The prison governor and prison health service gave us permission to conduct the study. It was reviewed by an NHS research ethics committee designated for considering prison studies, as well as the prison service in accordance with HM Prison Service standing orders. Ethical issues included ensuring prisoners did not feel coerced into taking part and that their anonymity was preserved; we emphasised they were free to choose whether to take part, without penalty or effect on the length of their sentences.
A quantitative analysis was carried out and written comments were thematically analysed.
In total, 246 women accepted the self-report questionnaires; 148 (60%) returned them. Of the women who returned questionnaires, 66% had children, 22% had three or more children and 9% were pregnant. Most women – 80% – were aged under 40. Only 20 (14%) of the questionnaires had all questions answered, with non-response to individual questions at 2-28%. Eleven women (7%) wrote that some questions were too embarrassing to complete and 35 women (24%) said they had given information not previously revealed to any professional.
The self-reported prevalence of bladder and bowel symptoms is outlined in Table 1.
Significantly more women who had three or more children reported stress incontinence than those who had not had children. More women who experienced a tear or an episiotomy in childbirth reported stress and urge incontinence than those who had not. Significantly more women aged 41 and over reported stress and urge incontinence than younger women.
The women used a variety of means to contain urine leakage. Three women reported using continence pads, nine used sanitary towels, nine used toilet paper and 22 used panty liners, while 13 stated they did not use any containment.
Forty-six women wrote additional comments on the questionnaire. The prison diet was seen by most as the cause of their constipation. Some reported that they had received treatment in prison for bladder and bowel problems that they had ignored because of their addictions while they were outside prison. Some women commented on the difficulties in accessing help for bladder and bowel problems while in prison. Some also felt confidentiality would not be observed by prison health staff.
Rates of urinary incontinence were higher than those in the general female population (Hunskaar et al, 2005). Reported nocturia was also higher but may be explained by the environment and known sleep problems in prisoners (Smith, 1998). Reported nocturnal enuresis was higher than the 0.5% reported in the only published study of its prevalence in adult women (Hirasing et al, 1997), as was reported faecal incontinence, which has a prevalence of 2-5% in the community (Hunskaar et al, 2005). The small number of women using prison health service-issued continence pads suggested that few had revealed these problems to prison nurses.
Our study demonstrated that bladder and bowel problems are as common in women prisoners as in the general population, and that bedwetting and constipation in particular may be even more common. In the absence of any other data on these types of problems, this information is useful to nurses working in prisons and those involved in commissioning.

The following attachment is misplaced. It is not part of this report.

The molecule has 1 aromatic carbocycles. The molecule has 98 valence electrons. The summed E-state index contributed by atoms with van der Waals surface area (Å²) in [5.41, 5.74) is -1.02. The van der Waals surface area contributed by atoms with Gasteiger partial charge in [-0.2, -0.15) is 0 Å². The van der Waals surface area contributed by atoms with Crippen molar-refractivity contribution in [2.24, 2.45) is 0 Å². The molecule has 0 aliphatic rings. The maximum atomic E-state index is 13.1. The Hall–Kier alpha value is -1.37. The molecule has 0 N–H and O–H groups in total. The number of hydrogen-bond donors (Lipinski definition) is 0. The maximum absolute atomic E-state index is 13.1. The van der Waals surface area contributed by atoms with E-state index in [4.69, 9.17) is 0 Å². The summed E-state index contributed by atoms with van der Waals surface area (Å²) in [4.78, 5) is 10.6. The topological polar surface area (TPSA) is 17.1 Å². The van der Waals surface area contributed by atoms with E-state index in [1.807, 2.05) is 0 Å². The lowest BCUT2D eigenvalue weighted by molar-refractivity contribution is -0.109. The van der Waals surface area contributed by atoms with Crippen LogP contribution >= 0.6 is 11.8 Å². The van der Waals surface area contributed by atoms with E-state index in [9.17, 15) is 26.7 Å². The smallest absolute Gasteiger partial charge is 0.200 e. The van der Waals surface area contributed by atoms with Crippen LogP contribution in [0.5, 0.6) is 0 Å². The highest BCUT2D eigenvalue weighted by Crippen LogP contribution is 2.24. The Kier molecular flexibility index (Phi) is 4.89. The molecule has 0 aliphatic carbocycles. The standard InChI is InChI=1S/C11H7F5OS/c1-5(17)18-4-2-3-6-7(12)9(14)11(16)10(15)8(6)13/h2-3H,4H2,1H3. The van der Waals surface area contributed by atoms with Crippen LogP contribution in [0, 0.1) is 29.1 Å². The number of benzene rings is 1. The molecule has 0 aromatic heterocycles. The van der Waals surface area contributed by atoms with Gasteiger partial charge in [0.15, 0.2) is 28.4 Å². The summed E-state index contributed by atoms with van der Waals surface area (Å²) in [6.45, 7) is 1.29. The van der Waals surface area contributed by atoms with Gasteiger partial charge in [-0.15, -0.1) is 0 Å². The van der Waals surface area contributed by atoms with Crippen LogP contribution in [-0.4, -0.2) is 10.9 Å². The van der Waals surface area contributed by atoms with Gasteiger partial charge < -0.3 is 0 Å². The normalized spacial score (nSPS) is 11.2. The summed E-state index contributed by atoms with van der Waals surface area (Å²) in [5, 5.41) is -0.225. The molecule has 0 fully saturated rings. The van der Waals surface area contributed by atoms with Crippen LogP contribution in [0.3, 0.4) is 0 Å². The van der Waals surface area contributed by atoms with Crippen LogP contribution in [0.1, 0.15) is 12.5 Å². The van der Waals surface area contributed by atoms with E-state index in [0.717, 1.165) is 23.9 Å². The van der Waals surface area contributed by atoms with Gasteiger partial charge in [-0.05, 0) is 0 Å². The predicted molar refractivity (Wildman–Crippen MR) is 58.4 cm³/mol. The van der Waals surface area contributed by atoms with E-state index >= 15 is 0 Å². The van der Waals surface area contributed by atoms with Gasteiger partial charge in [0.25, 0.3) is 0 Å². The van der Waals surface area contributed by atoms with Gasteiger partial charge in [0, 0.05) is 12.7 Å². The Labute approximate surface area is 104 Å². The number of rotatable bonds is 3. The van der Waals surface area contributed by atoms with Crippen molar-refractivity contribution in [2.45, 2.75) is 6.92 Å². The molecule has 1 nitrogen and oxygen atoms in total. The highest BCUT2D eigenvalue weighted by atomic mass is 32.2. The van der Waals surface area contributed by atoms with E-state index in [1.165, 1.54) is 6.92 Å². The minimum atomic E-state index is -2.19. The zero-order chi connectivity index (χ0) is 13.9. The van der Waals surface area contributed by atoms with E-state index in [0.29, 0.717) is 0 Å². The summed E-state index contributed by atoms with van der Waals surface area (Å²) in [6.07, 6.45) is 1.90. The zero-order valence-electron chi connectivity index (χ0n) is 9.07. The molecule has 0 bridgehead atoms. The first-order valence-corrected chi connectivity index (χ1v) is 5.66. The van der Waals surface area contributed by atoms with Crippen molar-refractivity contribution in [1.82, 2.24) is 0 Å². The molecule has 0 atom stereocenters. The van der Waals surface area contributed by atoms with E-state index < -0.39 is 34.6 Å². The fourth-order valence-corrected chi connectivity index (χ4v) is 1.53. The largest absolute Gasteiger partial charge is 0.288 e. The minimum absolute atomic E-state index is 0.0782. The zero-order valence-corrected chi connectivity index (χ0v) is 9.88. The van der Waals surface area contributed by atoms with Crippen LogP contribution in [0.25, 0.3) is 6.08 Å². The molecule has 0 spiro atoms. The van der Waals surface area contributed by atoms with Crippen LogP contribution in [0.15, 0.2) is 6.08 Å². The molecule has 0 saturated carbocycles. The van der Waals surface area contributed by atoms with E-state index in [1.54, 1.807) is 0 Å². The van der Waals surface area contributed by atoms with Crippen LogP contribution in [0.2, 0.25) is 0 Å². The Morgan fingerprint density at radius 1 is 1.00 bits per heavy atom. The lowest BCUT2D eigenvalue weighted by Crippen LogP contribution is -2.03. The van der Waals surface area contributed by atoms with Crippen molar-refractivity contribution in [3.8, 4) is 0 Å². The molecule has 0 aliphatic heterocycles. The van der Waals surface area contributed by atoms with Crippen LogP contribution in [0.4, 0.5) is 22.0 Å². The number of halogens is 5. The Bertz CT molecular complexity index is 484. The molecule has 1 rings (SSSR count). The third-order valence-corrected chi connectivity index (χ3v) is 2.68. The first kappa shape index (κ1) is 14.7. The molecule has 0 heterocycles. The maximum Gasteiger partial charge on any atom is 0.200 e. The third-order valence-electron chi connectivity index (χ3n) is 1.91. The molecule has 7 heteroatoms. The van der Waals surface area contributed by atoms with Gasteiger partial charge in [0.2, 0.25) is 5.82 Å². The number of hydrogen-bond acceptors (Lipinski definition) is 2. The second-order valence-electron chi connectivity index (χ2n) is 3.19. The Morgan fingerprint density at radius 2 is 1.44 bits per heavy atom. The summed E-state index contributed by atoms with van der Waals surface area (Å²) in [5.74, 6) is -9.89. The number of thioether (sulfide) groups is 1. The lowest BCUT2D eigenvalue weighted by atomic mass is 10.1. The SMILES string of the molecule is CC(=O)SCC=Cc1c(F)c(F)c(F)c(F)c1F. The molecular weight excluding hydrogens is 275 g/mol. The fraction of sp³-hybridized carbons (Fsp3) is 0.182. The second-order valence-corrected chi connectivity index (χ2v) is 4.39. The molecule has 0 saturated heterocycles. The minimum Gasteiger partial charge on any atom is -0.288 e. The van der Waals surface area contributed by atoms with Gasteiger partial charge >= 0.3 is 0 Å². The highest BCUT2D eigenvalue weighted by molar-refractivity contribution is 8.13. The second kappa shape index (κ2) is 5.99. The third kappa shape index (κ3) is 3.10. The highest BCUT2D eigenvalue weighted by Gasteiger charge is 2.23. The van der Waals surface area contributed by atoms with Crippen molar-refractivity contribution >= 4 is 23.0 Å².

We suggest that during health assessments nurses should ask women prisoners directly about bladder and bowel problems. Prison nurses may require additional support through education and training on how to raise these questions sensitively with women prisoners; they may also need a greater knowledge about the treatment and management of bladder and bowel symptoms.
The challenges for prison health services are to ensure this specialist help and containment products are available for women prisoners, and that the women are followed up on their release.
Our findings warrant further investigation into the causes and frequency of bladder and bowel problems in other prison populations. Investigations should inform interventions and management strategies suitable for a prison environment that are acceptable to women prisoners.
Prison nurses, as well as commissioners for prison health services, need to be aware of the scale of the problems described here, and develop practice and systems that address the health needs of women in custody in a non-stigmatising manner. NT
This is a summary of Drennan V et al (2010) Incontinence in women prisoners: an exploration of the issues. Journal of Advanced Nursing; 66: 9, 1953-1967.
Department of Health (2004) Work Programme for Prison Health. London: Department of Health.
Department of Health (2003) Good Medical Practice for Doctors Providing Primary Care Services in Prison. London: Department of Health.
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Hunskaar et al (2005) Epidemiology of urinary (UI) and faecal (FI) incontinence and pelvic organ prolapse (POP)In: Abrams P et al (eds) Incontinence: Basics and Evaluation. Plymouth: Health Publications Ltd: 255-312.
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Singleton N et al (1998) Psychiatric Morbidity among Prisoners: Summary Report. London: Office for National Statistics.
Smith C (1998) Assessing health needs in women’s prisons. Prison Service Journal; 118: 22-24.